St Pancras Old Church – July 28th 2016
Tonight was the result of some ‘yeses.’ I got an email sharing a new track; I get tons of these every day, and I don’t listen to them all. But I said yes to opening this one. I saw that the artist, Lou Rhodes, used to be in Lamb, who I’m not that fussed by to be honest. But I still said yes to listening All The Birds, and loved it. I was sleepy, my mate had bailed, and I wasn’t sure I could be bothered with her gig at St Pancras Old Church. But I said yes, and I went. And fuck me, am I glad I did.
Opening with the first single ‘All The Birds’, taken from her newest album theyesandeye, Lou Rhodes immediately had the small audience at the north London venue entranced. The flickering lights twinkling in the coves of the church echoed that of the instruments as a diaphanous mesh of notes rose up into the eaves. Playing songs from the latest album, as well as few older ones, she was joined on the stage by various musicians, including the exquisite sound of Quinta on the harp.
Theyesandeye was co-produced by Simon Byrt, and his love of all things analogue permeates the album with antique echoes perfectly mirrored by the performance tonight. Soothing and reflective, the nuances of the individual instruments deftly combined in a holistic web of beauty. It felt neatly crafted yet also tactile enough to be authentic. Her bucolic vibe comes from a genuine concern for the environment, as the lyrics to ‘Sea Organ’ clearly convey. Hymnal tones of the new album would surely be approved by the Virgin Mary, statues of which were littered with beer cans, and there certainly was a sense of reverence for life in the performance.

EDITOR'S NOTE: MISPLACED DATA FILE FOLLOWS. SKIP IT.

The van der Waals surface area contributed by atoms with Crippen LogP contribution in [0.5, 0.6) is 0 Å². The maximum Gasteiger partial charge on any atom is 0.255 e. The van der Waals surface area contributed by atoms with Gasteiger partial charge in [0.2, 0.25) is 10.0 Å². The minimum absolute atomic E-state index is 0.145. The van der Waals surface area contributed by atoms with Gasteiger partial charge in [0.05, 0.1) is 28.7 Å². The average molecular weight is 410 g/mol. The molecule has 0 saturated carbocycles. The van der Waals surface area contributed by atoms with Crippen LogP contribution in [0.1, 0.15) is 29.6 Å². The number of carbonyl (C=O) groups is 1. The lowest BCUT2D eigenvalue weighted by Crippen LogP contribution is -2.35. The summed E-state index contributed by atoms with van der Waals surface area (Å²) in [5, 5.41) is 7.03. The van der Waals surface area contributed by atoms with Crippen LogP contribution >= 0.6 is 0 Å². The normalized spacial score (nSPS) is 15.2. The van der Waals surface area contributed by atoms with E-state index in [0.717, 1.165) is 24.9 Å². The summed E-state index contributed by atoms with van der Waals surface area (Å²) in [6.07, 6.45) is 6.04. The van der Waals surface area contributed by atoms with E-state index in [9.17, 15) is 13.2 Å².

The jaunty tune ‘All I Need’, about “when you fall in love with someone and it makes you fall in love with everything” came to its triumphant end just as the bells struck 10, sending a ripple of smiles around the audience. Random people were grabbing my hand in awe of the performance, and the celebratory tone of the evening came to an end with ‘Magic Ride’, a song introduced as about “the honour of being alive”.
It felt fitting. No glamour, no posing, but a sense of wonder. Yes.